HIV dementia, progressive multifocal leukoencephalopathy (PML), cerebral toxoplasmosis, and primary CNS lymphoma.
RESULTS—Risk of brain
disease including HIV dementia and opportunistic brain disease was
reduced in patients who started zidovudine before AIDS and continued in
AIDS (relative risk (RR) 0.55, 95% confidence interval (95% CI)
0.36-0.84) as well as zidovudine initiated in AIDS (RR 0.27, 95% CI
0.17-0.45) compared with untreated subjects. Treatment effects were
not constant over time, decreasing by 14%-32% for each six months of
follow up. This was supported by unadjusted incidences across groups
stratified by duration of zidovudine use, indicating reduced risk with
treatment for up to 18 months but not with longer duration of use of
zidovudine. Other antiretroviral drugs had no significant effect,
although these were used by only 14% of patients in this cohort.
limited but effective neuroprotection offered by zidovudine monotherapy
for <18 months suggests that non-specific mechanisms of cerebral
immunological defence may benefit from antiretroviral treatment. Due to
the limitations of a retrospective study these findings require
confirmation and further investigation in the context of current
combination drug treatments.
AIM: To determine the usefulness of measuring amylase activity as an indicator of pancreatic disease in human immunodeficiency virus (HIV) positive patients. METHODS: A prospective study of 129 ambulant HIV positive males. Total amylase, pancreatic amylase, and lipase activities were assayed using commercial test kits on an automated analyser. Samples with raised amylase were examined for the presence of macroamylasaemia using cellulose acetate electrophoresis. RESULTS: Thirty six (28%) of the subjects had raised total amylase activities compared with healthy, age matched blood donors. However, almost half of these were because of an increase of the salivary fraction. Four subjects were found to have macroamylasaemia. Pancreatic amylase and lipase assays, more specific indicators of pancreatic disease, produced significantly fewer abnormal results. There was no association between abdominal symptoms and elevated enzyme levels. CONCLUSIONS: Total amylase is a poor indicator of pancreatic disease in HIV infected outpatients. Specific assays for pancreatic amylase offer advantages over the traditional total amylase assay. The lipase assay produced the least number of abnormal results and its use could improve the biochemical identification of patients with possible pancreatic disease and allow a more selective investigation of these cases.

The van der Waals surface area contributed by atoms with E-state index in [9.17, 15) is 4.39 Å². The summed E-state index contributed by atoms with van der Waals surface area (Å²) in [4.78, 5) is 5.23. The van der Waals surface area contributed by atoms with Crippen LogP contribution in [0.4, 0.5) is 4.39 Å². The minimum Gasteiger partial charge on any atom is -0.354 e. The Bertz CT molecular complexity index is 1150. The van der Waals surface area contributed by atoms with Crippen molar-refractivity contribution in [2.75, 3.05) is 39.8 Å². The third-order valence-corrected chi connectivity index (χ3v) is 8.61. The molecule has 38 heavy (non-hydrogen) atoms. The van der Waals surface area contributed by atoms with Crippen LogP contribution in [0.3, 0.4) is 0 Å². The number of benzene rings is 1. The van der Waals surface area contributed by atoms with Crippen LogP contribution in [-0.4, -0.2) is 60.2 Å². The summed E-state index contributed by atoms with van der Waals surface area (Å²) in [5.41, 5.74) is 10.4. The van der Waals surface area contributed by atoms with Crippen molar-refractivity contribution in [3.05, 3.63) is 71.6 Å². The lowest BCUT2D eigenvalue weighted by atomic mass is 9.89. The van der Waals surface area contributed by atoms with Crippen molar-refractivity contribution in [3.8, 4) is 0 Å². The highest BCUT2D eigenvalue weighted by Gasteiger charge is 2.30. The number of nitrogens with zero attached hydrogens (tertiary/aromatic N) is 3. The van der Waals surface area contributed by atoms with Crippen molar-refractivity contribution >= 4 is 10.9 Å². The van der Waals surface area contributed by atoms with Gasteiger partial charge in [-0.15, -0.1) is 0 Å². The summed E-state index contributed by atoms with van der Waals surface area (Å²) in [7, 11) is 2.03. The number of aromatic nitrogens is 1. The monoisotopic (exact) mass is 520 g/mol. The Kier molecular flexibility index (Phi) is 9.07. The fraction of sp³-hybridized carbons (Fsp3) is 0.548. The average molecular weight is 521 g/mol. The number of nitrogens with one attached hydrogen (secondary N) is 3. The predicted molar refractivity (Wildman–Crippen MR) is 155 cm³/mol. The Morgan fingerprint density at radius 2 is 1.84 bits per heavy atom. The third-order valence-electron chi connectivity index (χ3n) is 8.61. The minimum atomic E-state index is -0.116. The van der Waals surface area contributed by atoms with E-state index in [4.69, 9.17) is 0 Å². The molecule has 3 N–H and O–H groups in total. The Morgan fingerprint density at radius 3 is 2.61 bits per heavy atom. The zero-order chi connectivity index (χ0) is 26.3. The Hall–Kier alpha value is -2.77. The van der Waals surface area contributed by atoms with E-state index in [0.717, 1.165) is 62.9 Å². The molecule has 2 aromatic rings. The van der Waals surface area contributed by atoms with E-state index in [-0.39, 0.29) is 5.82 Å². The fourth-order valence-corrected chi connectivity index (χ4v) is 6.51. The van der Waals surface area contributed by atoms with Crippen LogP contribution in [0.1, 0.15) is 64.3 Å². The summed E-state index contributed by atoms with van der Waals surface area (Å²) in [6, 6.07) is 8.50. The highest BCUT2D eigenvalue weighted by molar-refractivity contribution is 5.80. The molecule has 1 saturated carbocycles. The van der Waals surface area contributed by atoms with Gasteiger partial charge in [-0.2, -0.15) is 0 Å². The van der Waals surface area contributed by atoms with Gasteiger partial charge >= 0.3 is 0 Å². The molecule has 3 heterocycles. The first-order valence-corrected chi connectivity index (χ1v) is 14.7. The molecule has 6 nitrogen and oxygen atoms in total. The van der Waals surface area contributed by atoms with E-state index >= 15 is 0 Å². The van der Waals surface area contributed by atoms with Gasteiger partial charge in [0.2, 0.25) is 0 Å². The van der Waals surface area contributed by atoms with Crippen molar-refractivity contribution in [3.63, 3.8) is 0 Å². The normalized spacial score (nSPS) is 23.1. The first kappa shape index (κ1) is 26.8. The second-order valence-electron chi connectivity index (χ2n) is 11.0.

AIMS: To compare the serum concentrations of itraconazole and hydroxyitraconazole after treatment with itraconazole cyclodextrin solution and itraconazole capsules in human immunodeficiency virus (HIV) positive patients with oral candidosis. METHODS: The pharmacokinetics of itraconazole and its active metabolite hydroxy-itraconazole were assessed on days 1 and 7 of therapy in acquired immunodeficiency syndrome (AIDS) patients with oral candidosis taking either itraconazole solution or capsules and the serum concentrations (measured by high performance liquid chromatography) correlated with the clinical response to therapy. In addition, the in vitro susceptibility of Candida spp isolates taken from patients at the start of the therapy was assessed. RESULTS: Nine of 16 patients treated with itraconazole capsules and eight of 15 treated with the solution responded to treatment. Three of the non-responders in each treatment group were infected with isolates resistant to itraconazole in vitro. Although with both preparations there was considerable inter-patient variability in the maximum recorded serum concentrations of itraconazole, they were significantly lower on day 1 and day 7 in those receiving capsules compared with those taking the solution. Patients unresponsive to therapy, but infected with susceptible isolates, had significantly lower concentrations of itraconazole and hydroxyitraconazole levels on days 1 and 7 than patients responding to treatment. However, patients infected with itraconazole resistant isolates (tested in vitro) failed to respond to treatment despite achieving similar serum concentrations of itraconazole and hydroxy-itraconazole to the responsive patients. For patients with in vitro susceptible isolates a serum itraconazole concentration of < 1000 ng/ml on day 7 was predictive of therapeutic failure (specificity 71%, sensitivity 100%). CONCLUSIONS: Itraconazole cyclodextrin solution achieves higher serum itraconazole and hydroxy-itraconazole concentrations than the capsule formulation in AIDS patients, and this is associated with improved efficacy.
AIM: To report the clinical significance and treatment of Mycobacterium kansasii infection in the context of HIV disease. DESIGN/METHODS: Retrospective case review of all isolates of M kansasii until June 1994. RESULTS: Ten cases of M kansasii were isolated. All but one patient with this infection had clinical symptoms compatible with generalised infection. The majority had chest infections with the organism isolated on induced sputum but not routine sputum. All isolates were sensitive to ethambutol and nine of 10 to rifampicin. All isolates were resistant to isoniazid and pyrazinamide. CONCLUSION: M kansasii is a pathogen in HIV infected patients and should be treated when isolated. Treatment should be with rifampicin and ethambutol but not isoniazid, as has been recommended previously.